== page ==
If the land is already registered, the majority of applications will be dealt with as a one stop dealing. That means they will be put on the day list and dealt with immediately. Most applications can be processed in a matter of minutes.

I. Transfer of whole – the application is distributed to a caseworker. The caseworker does an initial vet to ensure that all the necessary documents are included. The caseworker then enters the details of the application in the day list. They check that the documents include all the correct information (for instance that the names of the seller and the registered proprietor match, that the names of the buyer and borrower match, that documents have been dated and properly signed, that the conveyancer has confirmed that they are satisfied with the identity of the seller and buyer or enclosed identity evidence).

The caseworker then makes the appropriate entries in the register – changing the proprietor, the lender, and adding any new personal covenants between the seller and the buyer. Most mortgages by the main lenders are in a standard form which has been approved in advance by the Land Registry. These mortgages will have a code, which the caseworker will feed in and the computer will automatically generate the appropriate entries in the register. When satisfied that entries have been correctly made, the caseworker will mark the application off – that is to say, close it. The caseworker will also cancel any priority search that was lodged earlier to protect the priority of the application for the transfer and charge.

The computer system then generates a letter to the applicant, confirming completion of the registration, and enclosing a copy of the amended register. This is sent electronically if the application was received electronically, or in paper if the application was made in paper. The documents included with the application are then sent for scanning, and are stored electronically. The original documents will then be destroyed unless the applicant asks for their return by supplying a certified copy with the application. If the application was delivered electronically, the documents are already scanned, and so are stored electronically.

II. The procedure for a new mortgage will be the same as above, except more simple. Only the mortgage (charge) entries will be changed.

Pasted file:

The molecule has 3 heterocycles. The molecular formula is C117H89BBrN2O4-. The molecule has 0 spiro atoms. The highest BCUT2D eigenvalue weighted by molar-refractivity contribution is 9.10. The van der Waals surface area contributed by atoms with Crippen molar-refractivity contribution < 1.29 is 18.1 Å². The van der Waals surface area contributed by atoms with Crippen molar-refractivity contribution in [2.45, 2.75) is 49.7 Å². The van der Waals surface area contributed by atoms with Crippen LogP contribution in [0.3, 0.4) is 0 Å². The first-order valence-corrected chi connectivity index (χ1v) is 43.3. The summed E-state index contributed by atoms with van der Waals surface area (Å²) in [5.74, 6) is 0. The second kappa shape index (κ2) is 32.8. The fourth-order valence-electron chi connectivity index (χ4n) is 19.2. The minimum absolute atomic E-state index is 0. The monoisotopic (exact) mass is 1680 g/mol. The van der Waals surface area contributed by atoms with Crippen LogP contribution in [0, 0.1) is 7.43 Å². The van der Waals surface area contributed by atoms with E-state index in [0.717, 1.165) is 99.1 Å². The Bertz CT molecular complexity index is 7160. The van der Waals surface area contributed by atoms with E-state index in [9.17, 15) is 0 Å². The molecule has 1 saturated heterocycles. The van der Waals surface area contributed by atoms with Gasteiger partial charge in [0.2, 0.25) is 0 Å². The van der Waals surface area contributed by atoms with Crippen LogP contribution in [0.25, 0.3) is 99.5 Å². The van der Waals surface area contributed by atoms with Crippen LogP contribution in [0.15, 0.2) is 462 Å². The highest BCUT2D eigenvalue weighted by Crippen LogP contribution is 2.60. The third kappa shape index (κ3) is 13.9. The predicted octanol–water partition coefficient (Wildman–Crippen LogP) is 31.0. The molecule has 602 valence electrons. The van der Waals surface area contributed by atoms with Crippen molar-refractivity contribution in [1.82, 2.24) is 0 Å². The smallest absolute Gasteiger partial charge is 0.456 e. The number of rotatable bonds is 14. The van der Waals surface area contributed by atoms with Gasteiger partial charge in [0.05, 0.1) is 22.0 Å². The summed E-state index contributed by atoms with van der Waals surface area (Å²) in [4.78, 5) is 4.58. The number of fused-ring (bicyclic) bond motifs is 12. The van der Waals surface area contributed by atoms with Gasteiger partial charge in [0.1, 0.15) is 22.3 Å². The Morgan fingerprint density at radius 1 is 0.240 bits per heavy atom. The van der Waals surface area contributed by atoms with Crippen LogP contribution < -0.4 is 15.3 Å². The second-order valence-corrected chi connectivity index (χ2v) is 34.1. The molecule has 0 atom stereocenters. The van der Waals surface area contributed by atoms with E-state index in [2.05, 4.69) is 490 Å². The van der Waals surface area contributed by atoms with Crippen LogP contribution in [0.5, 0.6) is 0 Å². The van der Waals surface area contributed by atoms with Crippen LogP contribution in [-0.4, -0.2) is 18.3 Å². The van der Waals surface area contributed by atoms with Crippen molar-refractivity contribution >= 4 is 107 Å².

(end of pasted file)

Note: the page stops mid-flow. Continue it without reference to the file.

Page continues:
III.  A transfer following death is an assent, if made to the beneficiary of the will, or a transfer if the property is sold by the personal representative of the deceased. In either case we ask to see the probate or letters of administration issued by the Probate Court to the personal representative, so that we know that they are entitled to assent or transfer the property. Otherwise, the procedure is the same as above.

VI. To register a right of way independently of a transfer of part, or the grant of a lease, or a first registration, we would need to see a deed of grant. The deed will be between the grantor (the owner of the servient land) and the grantee (the owner of the dominant land). The application must be made against both title numbers.

A note of the benefit of the right of way will be put in the Property register of the dominant land, and a note of the burden of the right of way will be put in the Charges register of the servient land. A reference to the right of way may also be added to the title plans of the two properties if appropriate, such as marking them in blue or brown. The right will be usually be described using an extract from the deed, and giving details of the date and parties to the deed. Alternatively if the rights are complex, the note in the register will refer to the rights contained in the deed and say Copy filed. Anyone can then obtain a copy of the deed for full details. As with a transfer, when the registration is completed the applicant will be sent a copy of the updated register.